Those who experienced the events of 15 July 2016 in Turkey will remember the following morning’s state of confusion. Sonic-booming jets, loud prayers from mosques, baffled young soldiers, a FaceTime-ing president, civilians lying in front of tanks and helicopters shooting parliament – was this a coup or not? Was it staged or ‘real’? In 2014 the filmmaker Adam Curtis, in a segment he prepared for Charlie Brooker’s TV series Newswipe, described a power strategy that works by undermining one’s perception of the world. Case in point: the ‘contradictory vaudeville’ of Vladislav Surkov, a close advisor to Vladimir Putin. Strategies of confusing fake and real confound any possible opposition. Similarly, Umberto Eco once wrote of ‘ideological discombobulation’ to describe the nature of fascism in Italy and its ‘structured confusion’.
Such non-linear warfare may serve as a meta-explanation not only of the 15 July, but also the surrounding political environment. Despite this confusion, the majority can agree to stand behind one slogan: ‘Neither coup nor dictatorship’. One move from the state was to fly the nation’s most populist element, the Turkish flag, in public spaces in the name of democracy. This masked the very societal schisms deepened by the government’s polarizing imposition of a ‘national’ identity by a conservative, profit-seeking Sunni male attached to tradition. Meanwhile, Jacqueline Rose described a familiar identity politics in the context of Brexit – which similarly involved the curse of masculinity and male-dominated politics.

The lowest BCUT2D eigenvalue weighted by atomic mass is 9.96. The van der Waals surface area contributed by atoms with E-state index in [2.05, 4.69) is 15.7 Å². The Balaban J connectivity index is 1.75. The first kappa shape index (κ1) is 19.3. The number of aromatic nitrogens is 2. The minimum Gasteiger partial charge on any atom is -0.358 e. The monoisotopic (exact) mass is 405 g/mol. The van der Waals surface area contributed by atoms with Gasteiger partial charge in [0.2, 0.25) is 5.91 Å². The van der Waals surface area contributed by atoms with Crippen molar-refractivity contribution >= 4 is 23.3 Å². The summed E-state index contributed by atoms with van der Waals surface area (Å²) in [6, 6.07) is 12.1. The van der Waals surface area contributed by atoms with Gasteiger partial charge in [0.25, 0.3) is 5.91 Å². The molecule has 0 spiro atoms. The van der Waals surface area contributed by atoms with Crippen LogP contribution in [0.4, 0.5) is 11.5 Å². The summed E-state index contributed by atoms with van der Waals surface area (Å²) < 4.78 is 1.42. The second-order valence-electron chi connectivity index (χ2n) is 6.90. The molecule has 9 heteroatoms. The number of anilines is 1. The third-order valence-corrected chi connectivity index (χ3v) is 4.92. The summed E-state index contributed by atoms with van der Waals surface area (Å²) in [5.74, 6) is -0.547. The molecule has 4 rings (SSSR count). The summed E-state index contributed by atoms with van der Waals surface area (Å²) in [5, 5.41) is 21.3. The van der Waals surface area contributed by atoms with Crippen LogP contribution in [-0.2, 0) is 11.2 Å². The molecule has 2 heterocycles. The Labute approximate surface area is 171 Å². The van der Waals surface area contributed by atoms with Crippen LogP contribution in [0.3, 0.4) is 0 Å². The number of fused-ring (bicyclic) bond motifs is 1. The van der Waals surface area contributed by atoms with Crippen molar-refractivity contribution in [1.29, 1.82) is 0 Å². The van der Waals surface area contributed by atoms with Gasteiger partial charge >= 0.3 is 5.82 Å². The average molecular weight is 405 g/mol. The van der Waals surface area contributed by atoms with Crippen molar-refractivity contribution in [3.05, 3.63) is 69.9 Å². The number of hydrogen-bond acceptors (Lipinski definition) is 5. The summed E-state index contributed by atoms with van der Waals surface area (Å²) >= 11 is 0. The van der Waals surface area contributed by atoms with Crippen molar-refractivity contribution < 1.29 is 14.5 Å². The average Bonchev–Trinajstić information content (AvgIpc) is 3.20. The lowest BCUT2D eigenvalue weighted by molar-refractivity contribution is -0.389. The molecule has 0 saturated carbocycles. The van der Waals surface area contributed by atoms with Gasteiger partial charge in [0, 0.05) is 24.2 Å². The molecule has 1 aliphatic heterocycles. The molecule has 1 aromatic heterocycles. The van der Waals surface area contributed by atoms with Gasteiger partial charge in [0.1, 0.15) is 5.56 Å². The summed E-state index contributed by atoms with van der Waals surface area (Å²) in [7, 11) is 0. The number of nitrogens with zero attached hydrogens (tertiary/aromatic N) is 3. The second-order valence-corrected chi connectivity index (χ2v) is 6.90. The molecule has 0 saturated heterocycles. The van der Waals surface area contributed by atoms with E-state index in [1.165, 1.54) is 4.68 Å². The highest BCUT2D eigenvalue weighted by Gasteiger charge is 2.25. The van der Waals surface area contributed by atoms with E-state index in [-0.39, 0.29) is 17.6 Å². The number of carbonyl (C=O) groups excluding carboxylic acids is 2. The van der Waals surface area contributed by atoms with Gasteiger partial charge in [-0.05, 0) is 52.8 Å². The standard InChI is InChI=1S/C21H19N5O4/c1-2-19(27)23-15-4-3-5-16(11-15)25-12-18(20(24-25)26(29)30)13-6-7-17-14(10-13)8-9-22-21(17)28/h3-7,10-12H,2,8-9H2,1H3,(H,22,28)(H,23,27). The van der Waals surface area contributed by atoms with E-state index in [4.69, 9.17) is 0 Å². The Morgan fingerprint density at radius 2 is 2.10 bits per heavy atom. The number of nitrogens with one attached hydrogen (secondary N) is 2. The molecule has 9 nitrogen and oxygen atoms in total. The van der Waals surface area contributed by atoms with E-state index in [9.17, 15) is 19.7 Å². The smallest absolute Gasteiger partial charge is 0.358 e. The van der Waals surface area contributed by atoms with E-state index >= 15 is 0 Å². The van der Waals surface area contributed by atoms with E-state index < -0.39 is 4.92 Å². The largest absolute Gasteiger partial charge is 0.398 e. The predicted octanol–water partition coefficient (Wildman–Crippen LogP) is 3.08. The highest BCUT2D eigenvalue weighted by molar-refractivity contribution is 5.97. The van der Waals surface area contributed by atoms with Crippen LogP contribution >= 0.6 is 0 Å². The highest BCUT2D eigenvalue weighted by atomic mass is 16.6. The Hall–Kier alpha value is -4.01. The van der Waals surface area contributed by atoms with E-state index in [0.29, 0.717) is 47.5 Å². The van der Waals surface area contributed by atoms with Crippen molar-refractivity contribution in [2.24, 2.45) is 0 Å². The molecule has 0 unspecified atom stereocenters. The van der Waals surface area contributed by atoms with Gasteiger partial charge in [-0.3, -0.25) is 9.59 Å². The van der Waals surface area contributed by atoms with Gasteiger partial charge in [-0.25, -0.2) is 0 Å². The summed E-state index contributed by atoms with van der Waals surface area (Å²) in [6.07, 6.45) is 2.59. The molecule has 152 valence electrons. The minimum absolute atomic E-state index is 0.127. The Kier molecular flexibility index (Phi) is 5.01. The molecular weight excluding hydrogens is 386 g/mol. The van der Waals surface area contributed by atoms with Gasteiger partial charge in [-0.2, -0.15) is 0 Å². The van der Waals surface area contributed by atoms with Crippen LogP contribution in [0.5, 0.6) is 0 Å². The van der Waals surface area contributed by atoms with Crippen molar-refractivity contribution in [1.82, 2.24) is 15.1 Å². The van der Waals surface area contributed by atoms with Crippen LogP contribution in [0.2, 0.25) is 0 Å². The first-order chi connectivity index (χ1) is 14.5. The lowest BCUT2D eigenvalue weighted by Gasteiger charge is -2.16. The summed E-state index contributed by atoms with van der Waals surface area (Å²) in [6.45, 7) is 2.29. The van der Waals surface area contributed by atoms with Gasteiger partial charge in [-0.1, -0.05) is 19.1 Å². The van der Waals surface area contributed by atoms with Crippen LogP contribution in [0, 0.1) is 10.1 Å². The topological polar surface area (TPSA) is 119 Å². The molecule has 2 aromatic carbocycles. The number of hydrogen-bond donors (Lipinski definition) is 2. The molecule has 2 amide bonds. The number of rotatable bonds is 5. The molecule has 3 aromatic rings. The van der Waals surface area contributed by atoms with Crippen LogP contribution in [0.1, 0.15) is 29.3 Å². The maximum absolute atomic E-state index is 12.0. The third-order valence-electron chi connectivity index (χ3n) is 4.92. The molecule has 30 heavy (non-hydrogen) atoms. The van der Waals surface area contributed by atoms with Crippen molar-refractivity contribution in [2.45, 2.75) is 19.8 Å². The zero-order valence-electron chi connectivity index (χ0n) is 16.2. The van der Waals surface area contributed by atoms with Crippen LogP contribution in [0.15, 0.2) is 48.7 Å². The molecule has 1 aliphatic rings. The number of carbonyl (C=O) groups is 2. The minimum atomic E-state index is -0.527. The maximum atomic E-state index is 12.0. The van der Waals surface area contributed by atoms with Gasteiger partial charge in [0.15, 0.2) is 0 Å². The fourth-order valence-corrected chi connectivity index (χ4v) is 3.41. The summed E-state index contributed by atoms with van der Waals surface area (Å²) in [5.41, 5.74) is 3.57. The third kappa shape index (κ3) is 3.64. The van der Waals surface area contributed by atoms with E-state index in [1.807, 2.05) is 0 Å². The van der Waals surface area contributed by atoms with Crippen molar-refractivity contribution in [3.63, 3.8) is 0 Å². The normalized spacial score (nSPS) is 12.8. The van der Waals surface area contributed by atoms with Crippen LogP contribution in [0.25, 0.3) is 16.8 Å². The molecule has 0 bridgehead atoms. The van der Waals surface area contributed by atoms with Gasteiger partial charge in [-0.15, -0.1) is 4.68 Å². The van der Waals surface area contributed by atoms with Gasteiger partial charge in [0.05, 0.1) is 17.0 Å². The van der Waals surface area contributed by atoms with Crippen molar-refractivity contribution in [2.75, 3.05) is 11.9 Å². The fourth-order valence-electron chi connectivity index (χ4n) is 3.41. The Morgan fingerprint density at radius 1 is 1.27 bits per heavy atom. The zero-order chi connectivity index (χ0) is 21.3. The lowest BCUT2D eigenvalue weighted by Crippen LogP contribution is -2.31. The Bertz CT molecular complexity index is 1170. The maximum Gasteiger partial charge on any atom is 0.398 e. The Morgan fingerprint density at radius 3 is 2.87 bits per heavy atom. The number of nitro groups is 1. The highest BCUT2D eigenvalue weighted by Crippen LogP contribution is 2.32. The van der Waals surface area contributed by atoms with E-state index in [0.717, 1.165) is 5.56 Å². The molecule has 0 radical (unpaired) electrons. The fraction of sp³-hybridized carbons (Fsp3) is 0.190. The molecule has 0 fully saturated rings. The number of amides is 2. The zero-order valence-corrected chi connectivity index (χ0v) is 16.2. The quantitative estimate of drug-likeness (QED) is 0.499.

This curse also stands behind the recent work Gülsün Karamustafa realized for her retrospective in Hamburger Bahnhof, Berlin this summer, Monument for the 21st Century (2016). Her repetition, in cardboard, of 19th century military acrobatics, through figures in a human pyramid, amounts to a gentle but witty mockery of the ongoing patriarchal house of cards at work in this intense summer of 2016.